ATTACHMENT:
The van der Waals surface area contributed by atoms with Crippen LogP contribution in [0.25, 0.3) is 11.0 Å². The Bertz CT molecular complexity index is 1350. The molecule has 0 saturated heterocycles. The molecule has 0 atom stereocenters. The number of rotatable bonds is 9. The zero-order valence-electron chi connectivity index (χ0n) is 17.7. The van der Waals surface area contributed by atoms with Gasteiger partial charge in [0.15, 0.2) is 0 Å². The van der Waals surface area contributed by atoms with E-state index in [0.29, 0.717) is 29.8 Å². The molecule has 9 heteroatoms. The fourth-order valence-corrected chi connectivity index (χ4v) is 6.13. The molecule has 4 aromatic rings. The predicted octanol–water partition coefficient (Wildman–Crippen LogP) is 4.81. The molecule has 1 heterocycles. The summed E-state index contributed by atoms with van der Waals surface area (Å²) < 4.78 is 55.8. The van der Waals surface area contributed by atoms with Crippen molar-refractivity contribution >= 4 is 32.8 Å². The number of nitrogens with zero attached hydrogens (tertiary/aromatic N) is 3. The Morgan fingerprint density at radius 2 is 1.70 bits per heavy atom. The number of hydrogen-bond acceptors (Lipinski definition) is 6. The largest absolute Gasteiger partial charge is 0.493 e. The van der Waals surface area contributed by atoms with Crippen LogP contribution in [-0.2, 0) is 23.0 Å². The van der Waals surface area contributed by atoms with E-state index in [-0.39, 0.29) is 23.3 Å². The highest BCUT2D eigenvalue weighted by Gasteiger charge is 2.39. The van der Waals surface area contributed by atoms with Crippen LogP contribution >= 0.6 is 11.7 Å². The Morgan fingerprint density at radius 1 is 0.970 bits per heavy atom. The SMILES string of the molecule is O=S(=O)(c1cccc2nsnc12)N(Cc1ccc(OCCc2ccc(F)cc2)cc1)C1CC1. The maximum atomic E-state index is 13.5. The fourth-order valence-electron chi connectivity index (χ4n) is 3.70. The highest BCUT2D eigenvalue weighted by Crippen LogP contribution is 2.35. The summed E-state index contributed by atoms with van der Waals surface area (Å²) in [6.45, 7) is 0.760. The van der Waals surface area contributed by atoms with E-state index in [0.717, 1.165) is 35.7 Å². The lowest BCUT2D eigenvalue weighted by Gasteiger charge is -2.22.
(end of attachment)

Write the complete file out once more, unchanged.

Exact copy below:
The van der Waals surface area contributed by atoms with Crippen LogP contribution in [0.25, 0.3) is 11.0 Å². The Bertz CT molecular complexity index is 1350. The molecule has 0 saturated heterocycles. The molecule has 0 atom stereocenters. The number of rotatable bonds is 9. The zero-order valence-electron chi connectivity index (χ0n) is 17.7. The van der Waals surface area contributed by atoms with Gasteiger partial charge in [0.15, 0.2) is 0 Å². The van der Waals surface area contributed by atoms with E-state index in [0.29, 0.717) is 29.8 Å². The molecule has 9 heteroatoms. The fourth-order valence-corrected chi connectivity index (χ4v) is 6.13. The molecule has 4 aromatic rings. The predicted octanol–water partition coefficient (Wildman–Crippen LogP) is 4.81. The molecule has 1 heterocycles. The summed E-state index contributed by atoms with van der Waals surface area (Å²) < 4.78 is 55.8. The van der Waals surface area contributed by atoms with Crippen molar-refractivity contribution >= 4 is 32.8 Å². The number of nitrogens with zero attached hydrogens (tertiary/aromatic N) is 3. The Morgan fingerprint density at radius 2 is 1.70 bits per heavy atom. The number of hydrogen-bond acceptors (Lipinski definition) is 6. The largest absolute Gasteiger partial charge is 0.493 e. The van der Waals surface area contributed by atoms with Crippen LogP contribution in [-0.2, 0) is 23.0 Å². The van der Waals surface area contributed by atoms with E-state index in [-0.39, 0.29) is 23.3 Å². The highest BCUT2D eigenvalue weighted by Gasteiger charge is 2.39. The van der Waals surface area contributed by atoms with Crippen LogP contribution >= 0.6 is 11.7 Å². The Morgan fingerprint density at radius 1 is 0.970 bits per heavy atom. The SMILES string of the molecule is O=S(=O)(c1cccc2nsnc12)N(Cc1ccc(OCCc2ccc(F)cc2)cc1)C1CC1. The maximum atomic E-state index is 13.5. The fourth-order valence-electron chi connectivity index (χ4n) is 3.70. The highest BCUT2D eigenvalue weighted by Crippen LogP contribution is 2.35. The summed E-state index contributed by atoms with van der Waals surface area (Å²) in [6.45, 7) is 0.760. The van der Waals surface area contributed by atoms with E-state index in [0.717, 1.165) is 35.7 Å². The lowest BCUT2D eigenvalue weighted by Gasteiger charge is -2.22.